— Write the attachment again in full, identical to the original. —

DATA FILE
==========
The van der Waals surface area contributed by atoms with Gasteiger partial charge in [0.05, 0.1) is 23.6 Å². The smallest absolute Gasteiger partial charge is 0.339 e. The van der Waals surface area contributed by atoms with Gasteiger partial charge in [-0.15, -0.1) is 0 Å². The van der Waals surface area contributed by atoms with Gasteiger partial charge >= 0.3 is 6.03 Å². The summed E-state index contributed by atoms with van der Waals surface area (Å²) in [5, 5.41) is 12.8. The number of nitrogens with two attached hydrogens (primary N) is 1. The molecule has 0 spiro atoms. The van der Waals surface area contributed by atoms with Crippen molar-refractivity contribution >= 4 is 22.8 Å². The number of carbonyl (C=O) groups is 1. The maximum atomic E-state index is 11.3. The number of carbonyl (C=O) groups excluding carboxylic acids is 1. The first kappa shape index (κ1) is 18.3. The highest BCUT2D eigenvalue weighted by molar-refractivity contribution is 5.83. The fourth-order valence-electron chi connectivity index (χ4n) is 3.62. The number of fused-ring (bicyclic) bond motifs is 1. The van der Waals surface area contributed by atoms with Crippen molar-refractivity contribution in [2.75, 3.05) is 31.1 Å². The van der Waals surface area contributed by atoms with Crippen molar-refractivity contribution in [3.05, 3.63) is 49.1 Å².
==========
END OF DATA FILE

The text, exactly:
The van der Waals surface area contributed by atoms with Gasteiger partial charge in [0.05, 0.1) is 23.6 Å². The smallest absolute Gasteiger partial charge is 0.339 e. The van der Waals surface area contributed by atoms with Gasteiger partial charge in [-0.15, -0.1) is 0 Å². The van der Waals surface area contributed by atoms with Gasteiger partial charge >= 0.3 is 6.03 Å². The summed E-state index contributed by atoms with van der Waals surface area (Å²) in [5, 5.41) is 12.8. The number of nitrogens with two attached hydrogens (primary N) is 1. The molecule has 0 spiro atoms. The van der Waals surface area contributed by atoms with Crippen molar-refractivity contribution >= 4 is 22.8 Å². The number of carbonyl (C=O) groups is 1. The maximum atomic E-state index is 11.3. The number of carbonyl (C=O) groups excluding carboxylic acids is 1. The first kappa shape index (κ1) is 18.3. The highest BCUT2D eigenvalue weighted by molar-refractivity contribution is 5.83. The fourth-order valence-electron chi connectivity index (χ4n) is 3.62. The number of fused-ring (bicyclic) bond motifs is 1. The van der Waals surface area contributed by atoms with Crippen molar-refractivity contribution in [2.75, 3.05) is 31.1 Å². The van der Waals surface area contributed by atoms with Crippen molar-refractivity contribution in [3.05, 3.63) is 49.1 Å².